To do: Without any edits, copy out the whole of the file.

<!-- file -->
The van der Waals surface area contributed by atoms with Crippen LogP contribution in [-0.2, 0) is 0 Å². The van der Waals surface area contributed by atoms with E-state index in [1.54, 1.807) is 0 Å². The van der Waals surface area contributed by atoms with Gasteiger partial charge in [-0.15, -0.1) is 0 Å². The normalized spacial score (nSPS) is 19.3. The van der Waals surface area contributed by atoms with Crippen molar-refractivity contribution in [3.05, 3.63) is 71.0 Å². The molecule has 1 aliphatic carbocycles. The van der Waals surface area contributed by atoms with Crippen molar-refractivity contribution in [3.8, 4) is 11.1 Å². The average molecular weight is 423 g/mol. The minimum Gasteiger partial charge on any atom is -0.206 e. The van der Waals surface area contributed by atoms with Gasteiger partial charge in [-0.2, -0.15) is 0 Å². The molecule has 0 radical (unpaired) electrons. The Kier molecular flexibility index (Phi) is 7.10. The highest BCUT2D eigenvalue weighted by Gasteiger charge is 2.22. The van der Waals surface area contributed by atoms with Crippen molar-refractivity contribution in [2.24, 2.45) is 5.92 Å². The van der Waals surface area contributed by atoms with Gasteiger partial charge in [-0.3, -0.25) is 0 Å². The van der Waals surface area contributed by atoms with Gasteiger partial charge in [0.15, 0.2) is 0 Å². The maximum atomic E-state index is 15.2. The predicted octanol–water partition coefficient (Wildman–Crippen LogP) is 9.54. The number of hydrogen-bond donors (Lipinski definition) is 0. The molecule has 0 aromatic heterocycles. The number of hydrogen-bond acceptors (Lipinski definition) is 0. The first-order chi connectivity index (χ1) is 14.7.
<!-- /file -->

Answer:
The van der Waals surface area contributed by atoms with Crippen LogP contribution in [-0.2, 0) is 0 Å². The van der Waals surface area contributed by atoms with E-state index in [1.54, 1.807) is 0 Å². The van der Waals surface area contributed by atoms with Gasteiger partial charge in [-0.15, -0.1) is 0 Å². The normalized spacial score (nSPS) is 19.3. The van der Waals surface area contributed by atoms with Crippen molar-refractivity contribution in [3.05, 3.63) is 71.0 Å². The molecule has 1 aliphatic carbocycles. The van der Waals surface area contributed by atoms with Crippen molar-refractivity contribution in [3.8, 4) is 11.1 Å². The average molecular weight is 423 g/mol. The minimum Gasteiger partial charge on any atom is -0.206 e. The van der Waals surface area contributed by atoms with Gasteiger partial charge in [-0.2, -0.15) is 0 Å². The molecule has 0 radical (unpaired) electrons. The Kier molecular flexibility index (Phi) is 7.10. The highest BCUT2D eigenvalue weighted by Gasteiger charge is 2.22. The van der Waals surface area contributed by atoms with Crippen molar-refractivity contribution in [2.24, 2.45) is 5.92 Å². The van der Waals surface area contributed by atoms with Gasteiger partial charge in [-0.3, -0.25) is 0 Å². The van der Waals surface area contributed by atoms with Gasteiger partial charge in [0.15, 0.2) is 0 Å². The maximum atomic E-state index is 15.2. The predicted octanol–water partition coefficient (Wildman–Crippen LogP) is 9.54. The number of hydrogen-bond donors (Lipinski definition) is 0. The molecule has 0 aromatic heterocycles. The number of hydrogen-bond acceptors (Lipinski definition) is 0. The first-order chi connectivity index (χ1) is 14.7.